Trade Hindered by Shutdown

Financing for purchases interrupted and traffic at some U.S. ports slows.

Business at Thrush Aircraft Inc. should be booming this time of year as the Georgia company ships its crop dusters to customers in Brazil preparing to fertilize crops.

A partial U.S. government shutdown, however, has brought about $13 million worth of orders to a halt because the shuttered U.S. Export-Import Bank isn’t providing financing for the buyers in South America, where it’s now spring.

Supplier Disruptions

Export-Import Bank financing can act as an “export magnet” because sales of complex systems like aircraft or satellites also benefit suppliers, Remy Nathan, vice president for international affairs at the Aerospace Industries Association, said in a phone interview. The Arlington, Virginia-based industry group’s members include Lockheed Martin Corp. and United Technologies Corp.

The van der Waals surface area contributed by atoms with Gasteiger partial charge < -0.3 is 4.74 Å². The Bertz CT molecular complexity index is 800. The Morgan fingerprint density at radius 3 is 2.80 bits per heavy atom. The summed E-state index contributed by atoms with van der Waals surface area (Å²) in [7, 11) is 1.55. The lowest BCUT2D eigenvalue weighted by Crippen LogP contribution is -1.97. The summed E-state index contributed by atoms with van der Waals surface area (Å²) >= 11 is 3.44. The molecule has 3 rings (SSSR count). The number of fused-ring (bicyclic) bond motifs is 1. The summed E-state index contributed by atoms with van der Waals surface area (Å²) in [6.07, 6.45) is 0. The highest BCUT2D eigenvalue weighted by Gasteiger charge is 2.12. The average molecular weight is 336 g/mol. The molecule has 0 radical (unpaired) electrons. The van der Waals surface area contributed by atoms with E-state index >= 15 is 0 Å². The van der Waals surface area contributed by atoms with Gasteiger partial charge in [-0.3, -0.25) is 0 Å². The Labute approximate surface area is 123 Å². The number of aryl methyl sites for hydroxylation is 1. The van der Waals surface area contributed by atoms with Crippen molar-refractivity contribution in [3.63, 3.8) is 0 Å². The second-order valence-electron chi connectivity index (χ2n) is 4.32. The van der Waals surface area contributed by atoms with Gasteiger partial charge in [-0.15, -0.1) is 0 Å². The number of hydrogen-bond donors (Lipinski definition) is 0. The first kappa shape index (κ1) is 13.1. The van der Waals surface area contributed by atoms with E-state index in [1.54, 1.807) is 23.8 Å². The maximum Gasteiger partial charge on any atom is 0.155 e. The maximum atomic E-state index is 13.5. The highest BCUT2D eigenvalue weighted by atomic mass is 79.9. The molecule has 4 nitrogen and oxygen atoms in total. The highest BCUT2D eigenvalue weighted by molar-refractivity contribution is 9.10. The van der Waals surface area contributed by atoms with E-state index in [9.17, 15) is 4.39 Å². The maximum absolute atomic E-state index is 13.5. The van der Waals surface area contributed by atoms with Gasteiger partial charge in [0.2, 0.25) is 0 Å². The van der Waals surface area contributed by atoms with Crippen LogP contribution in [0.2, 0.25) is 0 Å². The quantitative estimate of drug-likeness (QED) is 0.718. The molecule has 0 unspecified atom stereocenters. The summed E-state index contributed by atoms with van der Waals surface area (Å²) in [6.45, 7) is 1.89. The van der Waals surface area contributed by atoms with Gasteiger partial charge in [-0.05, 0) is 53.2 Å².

Chemical Pesticides

With inventories of chemical ingredients running low for products in production, “it may not take long for the bottlenecks to have an effect on supplies of crop protection products for agriculture,” which would disrupt planting seasons, McAllister said.

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